Cardiff University | Prifysgol Caerdydd ORCA
Online Research @ Cardiff 
WelshClear Cookie - decide language by browser settings

Surveillance and stigma during pregnancy and early motherhood: the changing experiences of mothers and grandmothers

Grant, Aimee ORCID:, Mannay, Dawn ORCID: and Marzella, Ruby 2016. Surveillance and stigma during pregnancy and early motherhood: the changing experiences of mothers and grandmothers. Presented at: British Sociological Society Annual Conference, Aston Conference Centre, Birmingham, UK, 6-8 April 2016.

[thumbnail of Surveillance and stigma during pregnancy and early motherhood.pdf]
PDF - Presentation
Download (909kB) | Preview


Pregnancy and motherhood have come to be increasingly subjected to surveillance, by medical professionals, kin and also strangers. Rates of breastfeeding in developed countries vary significantly but research with mothers in countries with low breastfeeding rates has highlighted that public breastfeeding is difficult to navigate within existing constructs of acceptable femininity, due to the sexualisation of the breast in contemporary society. This paper draws on indepth qualitative reserach with six mother/grandmother pairs, where the mothers' infants were aged under 25 months. Data production involved eliciation interviews around the everyday artefacts that participants presented to symbolise their experiences of motherhood and infant care. Participants who were new mothers described the ways in which their behaviours were monitored by those around them, including service-sector employees, friends, family and, to a lesser extent, health professionals. The intergenerational nature of the study allowed a focus on the ways in which surveillance of infant feeding, and mothering more generally, has changed over time, and grandmothers reported considerably lower levels of scrutiny. Drawing on Foucauldian concepts of surveilance, the paper examines the negotiation of acceptable motherhood in relation to the intrusive policing of lifestyle choices, consumption and infant feeding. The paper argues that the moral maze of surveyed motherhood acts to close down mothers agency and situate them in a psychological impasse where ideas of choice and ownership become restricted.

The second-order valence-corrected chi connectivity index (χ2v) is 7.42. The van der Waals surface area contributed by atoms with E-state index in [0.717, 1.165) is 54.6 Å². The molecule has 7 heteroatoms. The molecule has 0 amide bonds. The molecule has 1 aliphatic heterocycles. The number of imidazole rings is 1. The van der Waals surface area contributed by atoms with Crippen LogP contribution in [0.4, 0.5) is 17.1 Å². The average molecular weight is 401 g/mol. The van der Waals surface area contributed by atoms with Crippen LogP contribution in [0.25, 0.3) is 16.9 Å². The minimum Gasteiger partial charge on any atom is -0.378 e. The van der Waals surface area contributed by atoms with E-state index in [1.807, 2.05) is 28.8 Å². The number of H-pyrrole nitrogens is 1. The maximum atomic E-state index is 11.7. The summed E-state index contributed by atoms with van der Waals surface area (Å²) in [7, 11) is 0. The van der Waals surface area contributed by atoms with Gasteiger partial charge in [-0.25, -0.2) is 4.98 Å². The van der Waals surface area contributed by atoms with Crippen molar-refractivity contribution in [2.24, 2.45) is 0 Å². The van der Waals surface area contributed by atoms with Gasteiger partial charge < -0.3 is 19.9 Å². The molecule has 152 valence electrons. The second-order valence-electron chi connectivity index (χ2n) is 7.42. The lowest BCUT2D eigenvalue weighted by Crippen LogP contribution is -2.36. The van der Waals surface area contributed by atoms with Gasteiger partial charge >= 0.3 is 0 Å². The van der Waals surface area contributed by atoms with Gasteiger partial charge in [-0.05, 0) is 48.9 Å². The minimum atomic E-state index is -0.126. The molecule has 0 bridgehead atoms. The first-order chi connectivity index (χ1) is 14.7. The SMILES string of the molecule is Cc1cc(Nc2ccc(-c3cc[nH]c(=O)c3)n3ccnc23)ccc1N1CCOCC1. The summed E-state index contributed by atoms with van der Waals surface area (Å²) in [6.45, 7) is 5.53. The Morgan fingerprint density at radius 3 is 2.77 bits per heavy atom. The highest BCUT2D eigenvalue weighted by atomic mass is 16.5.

Item Type: Conference or Workshop Item (Paper)
Date Type: Completion
Status: Unpublished
Schools: Medicine
Social Sciences (Includes Criminology and Education)
Subjects: H Social Sciences > H Social Sciences (General)
H Social Sciences > HM Sociology
H Social Sciences > HQ The family. Marriage. Woman
R Medicine > R Medicine (General)
Uncontrolled Keywords: Breast feeding Infant feeding Motherhood Visual methodologies
Funders: Children and Young People's Research Network
Last Modified: 01 Nov 2022 09:43

Actions (repository staff only)

Edit Item Edit Item


Downloads per month over past year

View more statistics